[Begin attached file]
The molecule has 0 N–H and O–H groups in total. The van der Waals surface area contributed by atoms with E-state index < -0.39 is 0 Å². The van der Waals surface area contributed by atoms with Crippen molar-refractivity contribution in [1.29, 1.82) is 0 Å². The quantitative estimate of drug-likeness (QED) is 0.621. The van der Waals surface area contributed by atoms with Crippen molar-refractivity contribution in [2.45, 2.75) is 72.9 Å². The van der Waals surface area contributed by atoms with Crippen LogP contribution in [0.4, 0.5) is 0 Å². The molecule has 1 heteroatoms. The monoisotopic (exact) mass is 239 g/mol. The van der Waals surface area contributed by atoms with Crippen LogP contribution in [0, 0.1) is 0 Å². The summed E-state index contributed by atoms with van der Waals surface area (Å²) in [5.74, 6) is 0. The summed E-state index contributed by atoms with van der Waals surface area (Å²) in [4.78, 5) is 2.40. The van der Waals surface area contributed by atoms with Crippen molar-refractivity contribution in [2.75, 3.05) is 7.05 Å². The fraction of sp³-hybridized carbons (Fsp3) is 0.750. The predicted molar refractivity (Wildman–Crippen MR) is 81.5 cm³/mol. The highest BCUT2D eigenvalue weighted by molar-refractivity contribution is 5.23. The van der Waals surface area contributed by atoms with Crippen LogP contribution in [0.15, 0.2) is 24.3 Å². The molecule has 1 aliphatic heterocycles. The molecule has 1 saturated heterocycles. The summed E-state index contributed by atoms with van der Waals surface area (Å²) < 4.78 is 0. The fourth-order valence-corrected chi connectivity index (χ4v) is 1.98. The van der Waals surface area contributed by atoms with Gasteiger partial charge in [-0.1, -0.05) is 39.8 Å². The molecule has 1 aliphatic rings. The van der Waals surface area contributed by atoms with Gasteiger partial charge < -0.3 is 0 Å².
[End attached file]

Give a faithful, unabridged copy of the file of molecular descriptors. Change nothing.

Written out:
The molecule has 0 N–H and O–H groups in total. The van der Waals surface area contributed by atoms with E-state index < -0.39 is 0 Å². The van der Waals surface area contributed by atoms with Crippen molar-refractivity contribution in [1.29, 1.82) is 0 Å². The quantitative estimate of drug-likeness (QED) is 0.621. The van der Waals surface area contributed by atoms with Crippen molar-refractivity contribution in [2.45, 2.75) is 72.9 Å². The van der Waals surface area contributed by atoms with Crippen LogP contribution in [0.4, 0.5) is 0 Å². The molecule has 1 heteroatoms. The monoisotopic (exact) mass is 239 g/mol. The van der Waals surface area contributed by atoms with Crippen LogP contribution in [0, 0.1) is 0 Å². The summed E-state index contributed by atoms with van der Waals surface area (Å²) in [5.74, 6) is 0. The summed E-state index contributed by atoms with van der Waals surface area (Å²) in [4.78, 5) is 2.40. The van der Waals surface area contributed by atoms with Crippen molar-refractivity contribution in [2.75, 3.05) is 7.05 Å². The fraction of sp³-hybridized carbons (Fsp3) is 0.750. The predicted molar refractivity (Wildman–Crippen MR) is 81.5 cm³/mol. The highest BCUT2D eigenvalue weighted by molar-refractivity contribution is 5.23. The van der Waals surface area contributed by atoms with Crippen LogP contribution in [0.15, 0.2) is 24.3 Å². The molecule has 1 aliphatic heterocycles. The molecule has 1 saturated heterocycles. The summed E-state index contributed by atoms with van der Waals surface area (Å²) < 4.78 is 0. The fourth-order valence-corrected chi connectivity index (χ4v) is 1.98. The van der Waals surface area contributed by atoms with Gasteiger partial charge in [-0.1, -0.05) is 39.8 Å². The molecule has 1 aliphatic rings. The van der Waals surface area contributed by atoms with Gasteiger partial charge < -0.3 is 0 Å².